A mammogram is a high-definition, very low dose X-ray of the breast to detect breast cancer or other breast diseases, and can find early stage lesions.
Meanwhile, a breast ultrasound scan is a scanning technique that uses ultrasound waves. It is recommended especially for women under 35 years of age as an initial diagnostic test and sometimes for women over that age in addition to mammography. After the age of 35, mammograms are recommended, since they are more accurate for detecting breast cancer, as microcalcifications can be observed, which may be the first signs of the disease. It should be remembered that the risk of developing breast cancer increases with age.
- These are X-rays.
- They are performed standing up with a device called a mammograph which requires moderate compression of the breast.
- No special preparation is necessary for the test, but the mammogram should be done the week after menstruation.
Breast ultrasound scans:
- These use a probe impregnated with a gel that facilitates movement.
- Ultrasound waves, not X-rays, are used, which reflect off the explored area, specifically the breast, and are converted into images.
- The result is not as reproducible as mammography, as it depends on the operator obtaining the images. However, an advantage is that it does not require the breast to be compressed.
- No prior preparation is needed for breast ultrasound.
Currently, most mammography machines are digital and have the advantage of better x-rays being done at lower radiation doses. Some devices now come with new 3D or tomosynthesis technology, which provides tomographic images of the breast and helps to differentiate certain lesions and pinpoint their location. Lighter or darker areas can be seen on the mammogram, according to the breast density. Before the test, the health professional should be informed of pregnancy, lactation, a recent operation, if the patient has received a blow or if she is carrying a breast prosthesis. During the test, all metallic objects have to be removed and no body creams or deodorants can be applied, so as not to interfere with the image. It is also important to tell the doctor about the use of hormones and any family or personal history of cancer. If you notice any discomfort during the test, tell your healthcare professional.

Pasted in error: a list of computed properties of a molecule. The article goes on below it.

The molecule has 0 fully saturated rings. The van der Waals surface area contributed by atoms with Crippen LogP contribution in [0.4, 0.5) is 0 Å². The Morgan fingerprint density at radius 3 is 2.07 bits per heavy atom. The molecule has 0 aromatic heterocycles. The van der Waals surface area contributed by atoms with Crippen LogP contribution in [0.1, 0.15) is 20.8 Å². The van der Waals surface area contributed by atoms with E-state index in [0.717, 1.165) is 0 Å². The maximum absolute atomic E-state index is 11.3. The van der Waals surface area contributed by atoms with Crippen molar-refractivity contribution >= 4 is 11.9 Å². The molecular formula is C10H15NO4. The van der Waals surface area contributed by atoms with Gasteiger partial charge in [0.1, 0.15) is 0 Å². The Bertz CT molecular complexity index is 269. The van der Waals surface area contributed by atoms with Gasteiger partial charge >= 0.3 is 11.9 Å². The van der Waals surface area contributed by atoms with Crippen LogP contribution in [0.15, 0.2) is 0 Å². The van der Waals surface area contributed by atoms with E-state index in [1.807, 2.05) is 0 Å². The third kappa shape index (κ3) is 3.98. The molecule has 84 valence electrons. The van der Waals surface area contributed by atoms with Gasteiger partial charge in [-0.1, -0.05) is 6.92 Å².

The person who interprets the results is a doctor specialising in radiology, with specific breast diagnostic training. In some cases, a mammography is performed alongside a breast ultrasound if extra examinations are needed. This does not mean something abnormal has been seen, but rather that other images are needed.